Seduction happens in many forms. The speakers in this session highlight unexpected twists on the topic — a romance of dueling banjos, the allure of insects, and our ever-widening definition of love. Short recaps of the talks in this session…
What we learn from insect sex. “You could have an insect-of-the-month calendar and not have to reuse a species for 80,000 years,” says biologist Marlene Zuk. She loves studying insects because their behavior is so different from our own. “The wild variety that we see makes us challenge some of our own assumptions about what it means to be male and female,” she says. Female aphids can make clones of themselves without mating; male katydids offer their partners a nutritious “nuptial gift” while mating, which makes the males very choosy about partners; for bees, wasps and ants, the fiercest and most productive members of society are all female. “People have this idea that nature dictates a sort of 1950s sitcom version of what males and female are like,” she says. “That is just not the case.”
Footprints in the ocean. As land creatures, we’re used to seeing the footprints we leave behind on sand and in dirt. But for bioengineer Kakani Katija, there’s another kind of trail that can be quite telling: the ones left behind by ocean organisms. As they swim, marine creatures leave a hydrodynamic signature — like a footprint we can’t see. Katija and her team use special dyes and a laser-video camera system to study them. This, she says, is part of the emerging field of biogenic ocean mixing. Katija shows beautiful footage of the creatures she studies, often no bigger than an inch long, which can help answer questions like: Are these organisms having any physical or chemical effect on our oceans? How has over-fishing affected the health of our oceans? How can we design the underwater vehicles of the future? Ultimately, says Katija, studying these hydrodynamic signatures will reveal unseen worlds.
Love and labels. “Who is your partner?” asks Maria Bello. “In our current social construct, the label ‘partner’ means the person you’re having sex with.” Bello has been with men — a longterm relationship with the father of her son, a two-year affair with a married man, a short-term fling that she spent the next year pining over — and she is in a committed relationship with a woman. But the traditional labels of gay, straight and bisexual just don’t work for her. It took a health scare for Bello to really question them. “I was so stuck in the label of ‘partner’ meaning ‘sexual partner’ that I was missing the partners all around me,” she says. “I woke up in hospital and I saw the real partners of my life, the ones who’d be walking with me day to day.” Bello asks us to not to worry so much about definitions. “My hope is that you will get rid of the labels that hold you back and embrace the ones that empower you,” she says.
A trip around the world, scored by the banjo. Under a single blue spotlight, 15-time Grammy-winning musician Béla Fleck took the audience to a front porch in the country with “Flapperette / Red Pepper-Spicy Rag”. He played this ragtime melody while expertly alternating between high and low notes. Then his wife, Abigail Washburn, a TED Fellow, appeared in a spotlight, singing the haunting folk song “Come All You Coal Miners.” With the candor of the old-time Appalachian country, she sang of the toils of workers, “Coal mining is the most dangerous work in our land today/ Coal miner, won’t you stand up and see / what the dirty capitalist system is doing to you and me?” Next, Béla played an upbeat East African tune called “Matitu,” emulating a coastal vibe. Then, Abigail sat next to him to duet on “Taiyang Chulai,” a Chinese folk tune that Abigail sang in the original language. They ended with a twist on the American folk song “Railroad,” playing out its famous melody in minor key as they sang, “I’ve been working on the railroad all the livelong day.”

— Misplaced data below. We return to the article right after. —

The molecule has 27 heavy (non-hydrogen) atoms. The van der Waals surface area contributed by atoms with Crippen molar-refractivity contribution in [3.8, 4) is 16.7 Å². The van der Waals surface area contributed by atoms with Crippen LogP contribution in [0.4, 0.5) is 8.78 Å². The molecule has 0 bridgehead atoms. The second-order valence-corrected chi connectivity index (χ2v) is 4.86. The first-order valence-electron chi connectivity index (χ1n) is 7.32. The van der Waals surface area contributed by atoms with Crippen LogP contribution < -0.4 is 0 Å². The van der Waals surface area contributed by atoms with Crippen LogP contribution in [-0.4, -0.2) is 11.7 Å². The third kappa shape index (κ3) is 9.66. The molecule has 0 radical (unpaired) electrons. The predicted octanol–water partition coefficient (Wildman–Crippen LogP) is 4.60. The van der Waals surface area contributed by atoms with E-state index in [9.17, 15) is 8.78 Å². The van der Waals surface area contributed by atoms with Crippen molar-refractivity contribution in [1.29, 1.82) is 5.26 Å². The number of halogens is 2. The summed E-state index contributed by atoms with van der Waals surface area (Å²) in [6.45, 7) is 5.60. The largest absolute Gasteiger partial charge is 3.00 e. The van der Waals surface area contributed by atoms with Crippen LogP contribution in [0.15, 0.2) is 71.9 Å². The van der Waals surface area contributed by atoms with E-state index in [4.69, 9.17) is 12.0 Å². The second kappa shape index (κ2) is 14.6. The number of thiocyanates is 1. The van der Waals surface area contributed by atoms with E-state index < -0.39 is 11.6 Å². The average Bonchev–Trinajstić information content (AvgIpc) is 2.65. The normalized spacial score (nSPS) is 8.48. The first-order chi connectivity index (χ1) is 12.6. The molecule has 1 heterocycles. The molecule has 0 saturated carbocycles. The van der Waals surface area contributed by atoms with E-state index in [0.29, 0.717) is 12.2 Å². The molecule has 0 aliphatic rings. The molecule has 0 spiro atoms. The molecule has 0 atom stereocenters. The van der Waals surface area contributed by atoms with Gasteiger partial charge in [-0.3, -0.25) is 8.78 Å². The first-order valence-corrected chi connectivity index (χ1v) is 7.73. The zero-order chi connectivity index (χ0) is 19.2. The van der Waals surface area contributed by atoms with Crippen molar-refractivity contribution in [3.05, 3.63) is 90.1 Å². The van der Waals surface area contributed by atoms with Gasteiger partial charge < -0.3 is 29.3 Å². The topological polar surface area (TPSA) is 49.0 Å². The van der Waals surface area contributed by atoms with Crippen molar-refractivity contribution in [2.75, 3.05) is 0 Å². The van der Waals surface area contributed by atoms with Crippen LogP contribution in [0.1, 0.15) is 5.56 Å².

An inside look at Islamic extremism. Mubin Shaikh was “bit by the jihadi bug” when he was 19. Born and raised in Canada, he traveled to Pakistan to study his religion — and there found himself captivated by a group of extremists who encouraged him to embrace a violent interpretation of his religion. In his talk, Shaikh shares the even more interesting story of how he was de-radicalized, and eventually became an undercover counterterrorism operative. He has thought a lot about how radicalization happens, and shares his thoughts on how to stop it. Read more in a full recap of this talk »
A crisis line for teens. Nancy Lublin doesn’t want to build mobile tech to help you find Chinese food at 2am or to swipe right to get laid. Through the Crisis Text Line she runs, teens can text a crisis counselor if they have a suicidal thought, a heavy question or just whenever they need someone to talk to. It started in 2011, when a staff member for DoSomething.org – Lublin’s youth activism platform — received this text message: “He won’t stop raping me. It’s my dad. He told me not to tell anyone. Are you there?” Shattered and moved to action, Lublin launched the crisis line, which has received more than 6.5 million text messages in the past two years, each going to a trained counselor. Looking at the texts as a data set has surfaced some insights that make the counselors better: Texting the words “numbs” and “sleeve” is a 99 percent match for cutting; texting “mg” and “rubber band” is a 99 percent match for substance abuse; and texting “sex,” “oral” and “Mormon” correlates with questioning if you’re gay. The worst day of the week for eating disorders? Monday. The worst time of day for substance abuse? 5am. All this information feeds back to the counselors who can rapidly pull up relevant information to help the kids who text in. Lublin never did hear back from the girl whose father raped her. But she says, her voice catching, she thinks of her every day.